This student-curated exhibit follows the extraordinary journey of eighteenth-century naturalist James Bruce (1730-1794) as he endeavored to discover the source of the Blue Nile in Ethiopia. Bruce’s expedition took us through the Iberian Peninsula, the Levant, and the Barbary States, eventually leading us into Egypt, Axum, Gondar, Lake Tana and the holy streams of the Gish Abay in Ethiopia. We also explored figures that were essential both to the journey of James Bruce, as well as the history of early modern Europe and Ethiopia. These included: the fictional Prester John, Job Ludolf and Abba Gregorious, Francis Bacon, James Cook, Carl Linneaus, Comte de Buffon, Ras Maka’el, and Məntəwwab, the Dowager Empress of Ethiopia. Using the extraordinary resources in W&L’s Special Collections, including an original copy of Bruce’s “Travels to Discover the Source of the Nile” (1790), students explored topics such as early modern scientific expeditions, classification and taxonomy, print culture, race in the scientific imagination, popular geography, early museum collection and organization, and the complicated reception of Bruce’s narrative upon his return to Europe. We also worked together to recreate 18th century research methods, including constructing a camera obscura and collecting local botanical specimens on W&L’s campus.
In this Fall 2013 Independent Study course, Katie Jarrell and John Bruch began The Leipziger Illustrite Zeitung Project, under the guidance of Professor Paul Youngman. This project focuses on photography and imagery in an illustrated newspaper, published in Leipzig, Germany from 1843-1944. The basis of our project was to create an online, public database of the photographs, since the LIZ is rich with interesting photos. To do this, we scanned each photograph and made an online archive using Omeka. In this digital archive, photos are tagged based on theme, location, and symbolic meaning. After completing the photo database, we also added the photos to Neatline, a digital mapping device. By choosing to color-code each photo thematically, we were able to use Neatline to view trends in the photos as they correlate to certain cities or countries. What we found was both expected and surprising. The current project focuses on the first two volumes of November 1935, although we hope to expand both the Omeka archive and the Neatline map to include many more of the available volumes.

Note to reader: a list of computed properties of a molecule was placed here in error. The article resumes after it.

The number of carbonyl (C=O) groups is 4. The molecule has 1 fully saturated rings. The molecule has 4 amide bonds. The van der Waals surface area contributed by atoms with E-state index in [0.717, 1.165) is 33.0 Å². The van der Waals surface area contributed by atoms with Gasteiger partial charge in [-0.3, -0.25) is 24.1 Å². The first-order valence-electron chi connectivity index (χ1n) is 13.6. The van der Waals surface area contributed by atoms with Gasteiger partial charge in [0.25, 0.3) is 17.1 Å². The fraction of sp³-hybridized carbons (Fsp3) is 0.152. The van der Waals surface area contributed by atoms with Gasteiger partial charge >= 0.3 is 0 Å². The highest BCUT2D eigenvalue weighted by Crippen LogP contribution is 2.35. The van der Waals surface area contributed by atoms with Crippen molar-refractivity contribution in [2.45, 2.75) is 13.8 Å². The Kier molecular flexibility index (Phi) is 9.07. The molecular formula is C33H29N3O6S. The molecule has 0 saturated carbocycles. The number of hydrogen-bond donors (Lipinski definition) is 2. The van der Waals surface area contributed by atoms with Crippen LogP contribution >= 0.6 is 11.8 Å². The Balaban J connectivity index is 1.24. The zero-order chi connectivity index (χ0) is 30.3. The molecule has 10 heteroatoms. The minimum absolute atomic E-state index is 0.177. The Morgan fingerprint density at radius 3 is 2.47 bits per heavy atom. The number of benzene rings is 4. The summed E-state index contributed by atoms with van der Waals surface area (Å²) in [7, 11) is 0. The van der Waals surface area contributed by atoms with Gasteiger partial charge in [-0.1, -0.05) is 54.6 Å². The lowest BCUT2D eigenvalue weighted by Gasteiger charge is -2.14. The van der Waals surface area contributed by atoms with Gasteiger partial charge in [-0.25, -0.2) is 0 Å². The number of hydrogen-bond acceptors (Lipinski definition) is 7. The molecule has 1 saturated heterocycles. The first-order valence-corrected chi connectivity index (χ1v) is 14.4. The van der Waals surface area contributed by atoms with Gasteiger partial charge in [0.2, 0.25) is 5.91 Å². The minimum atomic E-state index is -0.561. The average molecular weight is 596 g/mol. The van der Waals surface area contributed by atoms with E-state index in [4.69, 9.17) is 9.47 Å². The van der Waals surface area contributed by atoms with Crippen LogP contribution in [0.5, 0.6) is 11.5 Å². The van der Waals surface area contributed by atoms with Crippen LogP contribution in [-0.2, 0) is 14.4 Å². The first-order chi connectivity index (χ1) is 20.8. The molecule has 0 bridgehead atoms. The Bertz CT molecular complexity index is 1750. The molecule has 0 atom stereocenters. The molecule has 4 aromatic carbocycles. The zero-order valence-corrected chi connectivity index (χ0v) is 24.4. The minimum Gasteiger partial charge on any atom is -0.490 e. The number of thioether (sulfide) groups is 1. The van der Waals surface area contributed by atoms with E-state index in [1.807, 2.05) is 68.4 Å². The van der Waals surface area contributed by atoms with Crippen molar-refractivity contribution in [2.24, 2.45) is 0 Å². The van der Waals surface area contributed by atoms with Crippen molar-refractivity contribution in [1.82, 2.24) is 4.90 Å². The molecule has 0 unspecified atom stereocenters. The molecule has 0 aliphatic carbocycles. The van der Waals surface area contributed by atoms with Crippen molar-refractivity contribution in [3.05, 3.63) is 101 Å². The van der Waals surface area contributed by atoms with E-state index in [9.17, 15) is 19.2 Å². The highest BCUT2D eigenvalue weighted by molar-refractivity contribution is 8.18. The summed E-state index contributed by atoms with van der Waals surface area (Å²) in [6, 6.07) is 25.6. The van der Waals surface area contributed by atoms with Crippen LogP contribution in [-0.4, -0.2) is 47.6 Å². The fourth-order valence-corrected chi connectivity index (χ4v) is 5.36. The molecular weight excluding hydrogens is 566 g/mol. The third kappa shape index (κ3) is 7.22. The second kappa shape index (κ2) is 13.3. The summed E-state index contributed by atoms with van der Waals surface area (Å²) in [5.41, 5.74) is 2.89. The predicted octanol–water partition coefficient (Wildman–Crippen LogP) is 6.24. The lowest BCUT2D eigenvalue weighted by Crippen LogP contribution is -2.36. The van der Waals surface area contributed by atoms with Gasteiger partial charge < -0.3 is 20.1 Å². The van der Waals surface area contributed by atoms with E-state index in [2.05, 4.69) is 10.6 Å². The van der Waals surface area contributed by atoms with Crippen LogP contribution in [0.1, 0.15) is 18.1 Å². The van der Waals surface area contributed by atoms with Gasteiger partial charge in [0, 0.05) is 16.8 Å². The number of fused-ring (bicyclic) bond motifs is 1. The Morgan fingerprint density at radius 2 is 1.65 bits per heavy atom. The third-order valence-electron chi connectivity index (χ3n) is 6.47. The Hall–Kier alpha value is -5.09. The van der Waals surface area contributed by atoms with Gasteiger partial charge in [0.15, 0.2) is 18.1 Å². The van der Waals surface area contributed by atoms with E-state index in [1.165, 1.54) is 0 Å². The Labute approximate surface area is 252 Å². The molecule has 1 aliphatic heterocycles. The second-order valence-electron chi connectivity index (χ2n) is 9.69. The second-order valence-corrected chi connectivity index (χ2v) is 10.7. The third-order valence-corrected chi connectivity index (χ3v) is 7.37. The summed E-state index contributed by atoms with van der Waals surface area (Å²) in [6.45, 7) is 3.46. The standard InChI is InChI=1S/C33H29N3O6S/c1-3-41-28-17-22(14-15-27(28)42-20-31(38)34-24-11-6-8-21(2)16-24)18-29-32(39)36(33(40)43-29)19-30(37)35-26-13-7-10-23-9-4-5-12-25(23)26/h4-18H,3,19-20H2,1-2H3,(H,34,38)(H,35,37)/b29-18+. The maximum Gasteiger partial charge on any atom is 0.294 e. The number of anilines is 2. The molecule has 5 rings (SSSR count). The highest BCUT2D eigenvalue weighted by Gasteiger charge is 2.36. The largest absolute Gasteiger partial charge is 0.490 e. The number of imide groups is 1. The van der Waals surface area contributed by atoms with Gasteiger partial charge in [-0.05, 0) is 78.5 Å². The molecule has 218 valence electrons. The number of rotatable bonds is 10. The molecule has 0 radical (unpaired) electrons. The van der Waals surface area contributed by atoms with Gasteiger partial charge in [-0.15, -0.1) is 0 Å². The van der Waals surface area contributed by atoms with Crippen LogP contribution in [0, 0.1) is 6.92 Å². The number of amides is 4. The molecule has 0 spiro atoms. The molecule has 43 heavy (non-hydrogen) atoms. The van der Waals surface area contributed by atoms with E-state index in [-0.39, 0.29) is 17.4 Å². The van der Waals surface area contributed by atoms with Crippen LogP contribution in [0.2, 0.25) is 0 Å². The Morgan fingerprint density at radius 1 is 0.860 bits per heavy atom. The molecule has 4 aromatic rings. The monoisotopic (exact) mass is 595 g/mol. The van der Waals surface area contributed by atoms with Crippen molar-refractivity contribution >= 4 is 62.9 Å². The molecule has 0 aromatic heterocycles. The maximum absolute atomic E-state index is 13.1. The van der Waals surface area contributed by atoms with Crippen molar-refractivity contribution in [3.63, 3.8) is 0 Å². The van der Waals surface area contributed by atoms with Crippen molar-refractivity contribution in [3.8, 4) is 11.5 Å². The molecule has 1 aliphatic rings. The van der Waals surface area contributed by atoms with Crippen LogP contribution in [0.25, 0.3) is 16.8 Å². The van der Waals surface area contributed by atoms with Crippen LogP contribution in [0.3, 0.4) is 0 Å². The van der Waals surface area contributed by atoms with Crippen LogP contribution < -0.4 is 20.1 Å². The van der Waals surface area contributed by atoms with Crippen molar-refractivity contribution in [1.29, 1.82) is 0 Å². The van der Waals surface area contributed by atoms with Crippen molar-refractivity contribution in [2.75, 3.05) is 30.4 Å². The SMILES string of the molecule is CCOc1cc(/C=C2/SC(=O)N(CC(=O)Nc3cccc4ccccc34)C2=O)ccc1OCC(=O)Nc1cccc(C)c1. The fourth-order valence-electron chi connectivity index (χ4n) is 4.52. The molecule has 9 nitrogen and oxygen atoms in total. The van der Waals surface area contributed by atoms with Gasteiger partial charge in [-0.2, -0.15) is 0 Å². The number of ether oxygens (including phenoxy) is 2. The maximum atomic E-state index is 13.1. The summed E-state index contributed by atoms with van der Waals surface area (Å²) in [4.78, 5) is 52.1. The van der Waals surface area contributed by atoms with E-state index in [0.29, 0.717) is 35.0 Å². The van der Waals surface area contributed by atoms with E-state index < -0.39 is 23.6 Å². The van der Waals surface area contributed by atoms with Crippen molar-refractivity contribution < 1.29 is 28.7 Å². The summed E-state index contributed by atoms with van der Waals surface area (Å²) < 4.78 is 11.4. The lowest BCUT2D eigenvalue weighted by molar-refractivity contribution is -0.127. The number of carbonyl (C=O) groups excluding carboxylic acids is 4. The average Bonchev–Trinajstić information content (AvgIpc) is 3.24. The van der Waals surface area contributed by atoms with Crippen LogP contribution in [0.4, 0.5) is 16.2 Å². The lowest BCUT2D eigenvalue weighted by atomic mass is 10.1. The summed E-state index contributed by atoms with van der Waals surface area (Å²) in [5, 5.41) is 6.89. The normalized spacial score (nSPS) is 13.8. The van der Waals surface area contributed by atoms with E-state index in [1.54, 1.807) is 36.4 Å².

This web project is conceived as an educational tool that will allow students of the Spanish epic to understand and appreciate the oral essence of the genre and to recognize the enormous conceptual distance between an oral narrative poem and the modern textual editions used in the classroom.
This oral epic narrative was recorded on parchment in 1207, eventually leading to its treatment as written text and to the occlusion of its oral essence. The original manuscript was copied at least once, in the unique fourteenth-century copy that resides in the Biblioteca Nacional in Madrid. The oral narrative poem represented in this unique manuscript may have evolved over a period of one hundred years.
The classroom setting and its inherent time limitations are obstacles to the recreation of the oral essence of epic narrative. Printed editions of the poem are portable and therefore convenient, but modern editions treat the poem as another literary text, conceived in writing for readers. This conception leads editors to reconstruct the poem as text, to number the verses, to split them into two hemistichs, and on occasion to modify them in order to achieve a more correct reading or consistent assonance. The verses are grouped according to assonance, and these groupings are then numbered and sometimes given headings. Such modern editions and the reading aids they include create a nearly insurmountable obstacle to the appreciation of the poem as oral narrative.
This web site, with its recorded oral rendition of the poem, allows for the savoring of the epic in its oral form without the time limitations of three weekly class meetings. Students can listen to the 5 hours, 9 minutes and 28 seconds [05:09:28.10] of epic narrative without ever seeing a written word, if they like, as many times as they please. Students and others who experience the poem in this way can begin to truly appreciate, understand, and assimilate the noble expression of this epic narrative. As the first literary text of Old Spanish, the poem and its oral rendition also encourage the study and contemplation of the unique pronunciation of the precursor to modern Castilian.